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Notre Dame

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The fire was terrible. It was unintentional. It was the result of efforts to refurbish the cathedral. It has not been well looked after for a variety of reasons. I happen to have some pictures which include the ceiling and the roof – which is the greatest loss – and the spire. One thing I am sure of, it will be replaced, and it will look magnificent.

Notre Dame

Gothic excellence

Choir

Ceiling

Notre Dame from the Pantheon colonnade

Notre Dame

POSTSCRIPT

Shortly after posting this I came across this post by CityLab on Instagram

The extent of the fire damage at Notre-Dame Cathedral is still uncertain, but the good news is that the structure has survived. That’s because Gothic architecture is strong stuff, built to withstand even an inferno. In Notre-Dame, as in other Gothic cathedrals, the ceiling is a stone vault, and above that is the equivalent of a wooden attic space. Though the wooden roof is vulnerable to burning, the stone structure itself is fundamentally fireproof.
Over a long history of wars, accidents, and natural disasters, fires have claimed many of Europe’s cathedrals over the centuries, and some have been rebuilt with great success. While the damage is sure to be extensive, governments and institutions around the world will be standing by to help, @nylandmarks president Peg Breen told CityLab. Read more about how the cathedral’s architecture may have saved it

Written by Stephen Rees

April 16, 2019 at 9:56 am

Oakridge Development

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Walking through the mall this morning I passed this illustration of what the new mall development will look like. I then crossed the 41st Ave and Cambie Street intersection to take a photo from the diagonally opposite corner for comparison purposes. You will note that the rendering adopts a much higher viewpoint than street level.

fullsizeoutput_292bfullsizeoutput_292aThe rendering also eliminates the overhead wires for the 41st Avenue trolleybus.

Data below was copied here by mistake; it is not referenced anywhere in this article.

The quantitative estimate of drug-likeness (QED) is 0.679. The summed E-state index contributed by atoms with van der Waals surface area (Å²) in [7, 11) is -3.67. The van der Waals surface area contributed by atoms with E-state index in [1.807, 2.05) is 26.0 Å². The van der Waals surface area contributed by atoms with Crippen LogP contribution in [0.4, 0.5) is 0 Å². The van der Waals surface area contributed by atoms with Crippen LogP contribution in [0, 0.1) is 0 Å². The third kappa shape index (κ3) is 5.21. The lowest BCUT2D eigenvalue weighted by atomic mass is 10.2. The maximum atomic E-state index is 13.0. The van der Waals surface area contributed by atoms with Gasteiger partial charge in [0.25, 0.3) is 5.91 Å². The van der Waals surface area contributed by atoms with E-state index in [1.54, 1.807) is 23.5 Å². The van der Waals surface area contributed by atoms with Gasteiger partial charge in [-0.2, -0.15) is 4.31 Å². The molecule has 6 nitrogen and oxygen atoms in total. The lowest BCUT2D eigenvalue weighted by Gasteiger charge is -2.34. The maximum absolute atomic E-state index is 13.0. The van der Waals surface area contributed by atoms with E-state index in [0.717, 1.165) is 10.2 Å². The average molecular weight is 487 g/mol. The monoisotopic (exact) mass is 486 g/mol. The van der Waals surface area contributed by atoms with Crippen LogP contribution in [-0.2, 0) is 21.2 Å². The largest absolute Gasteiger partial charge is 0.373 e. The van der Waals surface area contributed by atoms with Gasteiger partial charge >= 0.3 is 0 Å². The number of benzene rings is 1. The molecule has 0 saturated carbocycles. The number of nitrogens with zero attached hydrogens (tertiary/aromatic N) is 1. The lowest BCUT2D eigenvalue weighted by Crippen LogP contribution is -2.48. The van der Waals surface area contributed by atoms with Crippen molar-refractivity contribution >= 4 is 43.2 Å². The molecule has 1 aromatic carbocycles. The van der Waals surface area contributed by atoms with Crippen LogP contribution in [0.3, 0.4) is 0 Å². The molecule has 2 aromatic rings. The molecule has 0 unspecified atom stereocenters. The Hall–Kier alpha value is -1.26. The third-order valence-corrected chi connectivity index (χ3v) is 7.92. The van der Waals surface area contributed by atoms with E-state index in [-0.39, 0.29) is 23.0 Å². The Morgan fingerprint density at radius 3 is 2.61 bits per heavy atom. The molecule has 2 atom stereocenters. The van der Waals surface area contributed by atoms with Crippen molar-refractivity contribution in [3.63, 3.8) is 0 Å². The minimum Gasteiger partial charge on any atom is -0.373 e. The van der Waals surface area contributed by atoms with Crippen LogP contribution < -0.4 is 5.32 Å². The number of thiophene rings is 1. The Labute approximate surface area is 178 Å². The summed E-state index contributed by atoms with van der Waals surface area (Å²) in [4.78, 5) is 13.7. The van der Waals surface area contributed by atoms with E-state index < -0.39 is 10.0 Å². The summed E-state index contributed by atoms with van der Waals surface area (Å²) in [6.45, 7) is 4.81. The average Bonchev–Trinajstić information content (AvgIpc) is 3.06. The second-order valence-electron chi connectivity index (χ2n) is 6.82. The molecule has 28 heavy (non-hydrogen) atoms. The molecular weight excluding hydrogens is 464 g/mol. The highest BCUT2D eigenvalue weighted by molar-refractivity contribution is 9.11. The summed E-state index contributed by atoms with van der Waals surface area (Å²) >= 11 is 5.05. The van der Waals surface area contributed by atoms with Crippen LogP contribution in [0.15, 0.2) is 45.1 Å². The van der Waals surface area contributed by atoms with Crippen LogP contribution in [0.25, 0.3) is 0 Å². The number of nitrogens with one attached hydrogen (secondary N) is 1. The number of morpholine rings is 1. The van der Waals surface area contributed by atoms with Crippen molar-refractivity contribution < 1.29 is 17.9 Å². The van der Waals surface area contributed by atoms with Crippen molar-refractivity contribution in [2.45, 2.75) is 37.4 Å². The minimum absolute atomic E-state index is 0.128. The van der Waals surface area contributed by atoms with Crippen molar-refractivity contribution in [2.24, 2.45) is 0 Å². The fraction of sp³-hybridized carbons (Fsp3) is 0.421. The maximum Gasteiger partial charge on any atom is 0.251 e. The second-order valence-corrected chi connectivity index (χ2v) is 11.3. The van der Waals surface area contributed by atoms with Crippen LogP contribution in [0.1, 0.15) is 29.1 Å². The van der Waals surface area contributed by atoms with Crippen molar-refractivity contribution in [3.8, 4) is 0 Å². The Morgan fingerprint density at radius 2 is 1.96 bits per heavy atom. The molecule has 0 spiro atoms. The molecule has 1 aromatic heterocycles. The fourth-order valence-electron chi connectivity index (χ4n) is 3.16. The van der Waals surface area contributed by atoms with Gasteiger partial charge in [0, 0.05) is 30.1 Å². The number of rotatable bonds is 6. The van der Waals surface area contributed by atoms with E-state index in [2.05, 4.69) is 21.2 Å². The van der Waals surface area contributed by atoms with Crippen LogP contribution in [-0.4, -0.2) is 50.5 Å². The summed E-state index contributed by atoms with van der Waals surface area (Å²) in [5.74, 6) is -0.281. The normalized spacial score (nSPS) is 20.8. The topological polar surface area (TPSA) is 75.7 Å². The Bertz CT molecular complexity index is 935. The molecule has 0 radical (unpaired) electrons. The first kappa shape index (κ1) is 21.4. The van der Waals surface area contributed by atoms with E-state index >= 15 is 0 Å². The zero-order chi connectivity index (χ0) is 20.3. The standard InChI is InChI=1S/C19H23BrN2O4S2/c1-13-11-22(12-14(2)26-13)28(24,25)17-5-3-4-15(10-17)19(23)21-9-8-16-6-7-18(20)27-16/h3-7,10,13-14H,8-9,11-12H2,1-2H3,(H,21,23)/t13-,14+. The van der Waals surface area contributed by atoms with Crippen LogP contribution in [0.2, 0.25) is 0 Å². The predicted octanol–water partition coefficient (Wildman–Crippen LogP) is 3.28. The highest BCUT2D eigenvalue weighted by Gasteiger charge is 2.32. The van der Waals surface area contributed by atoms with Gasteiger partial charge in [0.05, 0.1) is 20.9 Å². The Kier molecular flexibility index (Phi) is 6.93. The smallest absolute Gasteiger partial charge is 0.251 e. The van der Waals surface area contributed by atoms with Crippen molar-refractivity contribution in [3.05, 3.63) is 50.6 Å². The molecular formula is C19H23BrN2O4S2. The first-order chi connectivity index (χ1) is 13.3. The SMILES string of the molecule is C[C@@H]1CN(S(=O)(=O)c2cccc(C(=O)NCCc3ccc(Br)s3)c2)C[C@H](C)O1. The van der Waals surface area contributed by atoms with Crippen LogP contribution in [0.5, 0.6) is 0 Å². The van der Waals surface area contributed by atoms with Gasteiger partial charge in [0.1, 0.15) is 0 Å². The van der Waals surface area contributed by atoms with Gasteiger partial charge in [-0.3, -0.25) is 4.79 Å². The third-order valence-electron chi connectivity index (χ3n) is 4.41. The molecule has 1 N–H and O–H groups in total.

Preparatory work for the development is already underway, hence the traffic control officer and the bollards in the street.

If you also follow me on flickr you will already have seen the following photos there. The exhibit is still open in the mall as part of the marketing effort for the condos.

Oakridge Exhibit

Oakridge Exhibit

Oakridge Exhibit

Note the brewing vessels top centre.

Oakridge Exhibit

The view below shows the proposed brewpub

Oakridge Exhibit

This will not be like the usual mall food court. No franchisees allowed. Guest chefs from all over will be showing off their skills here.

Oakridge Exhibit

This is a sample of the Green Walls that will be a feature of the new buildings.

Oakridge Exhibit

Written by Stephen Rees

March 29, 2019 at 1:48 pm

Chicago Cultural Centre

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This massive building on Michigan Avenue across from Millennium Park was formerly the central public library. In 1991 it became the Cultural Center. Over recent visits I must have been past it many times – and noticed swarms of people entering and leaving – but for the first time this trip we went inside, not really prepared for what was there. And it was amazing. “The People’s Palace”

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Inside the south entrance the hall and staircase is covered in these mosaics

“Washington Street entrance, lobby, and grand staircase – Arched portal, bronze-framed doors, and a 3-story, vaulted lobby with walls of white Carrara marble and mosaics. The staircase is also of white Carrara marble, set with medallions of green marble from Connemara, Ireland, and intricate mosaics of Favrile glass, stone, and mother of pearl. ” (wiki)

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The center has a full program of music, films, lectures and visual arts: there are also tours of the building

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There is an old phone box which contains a sort of free electronic juke box

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Here is Jelly Roll Morton: Hesitation Blues and the 19263 Black Bottom Stomp (Morton recorded “Black Bottom Stomp” with his Red Hot Peppers in Chicago on September, 15, 1926) both on YouTube

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Passage SO-IL (New York City) consisting of a series of portals that envelop a ramp. The installation is made from standard steel studs usually hidden behind a layer of sheetrock and insulation.

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Grand Army of the Republic Memorial

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The central atrium is not accessible but contains an installation of ladders and swings called “Piranesi Circus” by Atelier Bow-Wow (Tokyo). “This void space recalls the allegory of G B Piranesi’s Imaginary Prisons a series of 18th century etchings depicting foreboding architectural scenes.”

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The Preston Bradley Hall

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The world’s largest stained glass Tiffany Dome (38 foot diameter)

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Google translate fail – only gets two words out of four

ministered faithfully 

 

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I didn’t make a recording of this rehearsal – which was making the best of the acoustics under the dome.

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sources

https://en.wikipedia.org/wiki/Chicago_Cultural_Center

http://www.chicagoculturalcenter.org/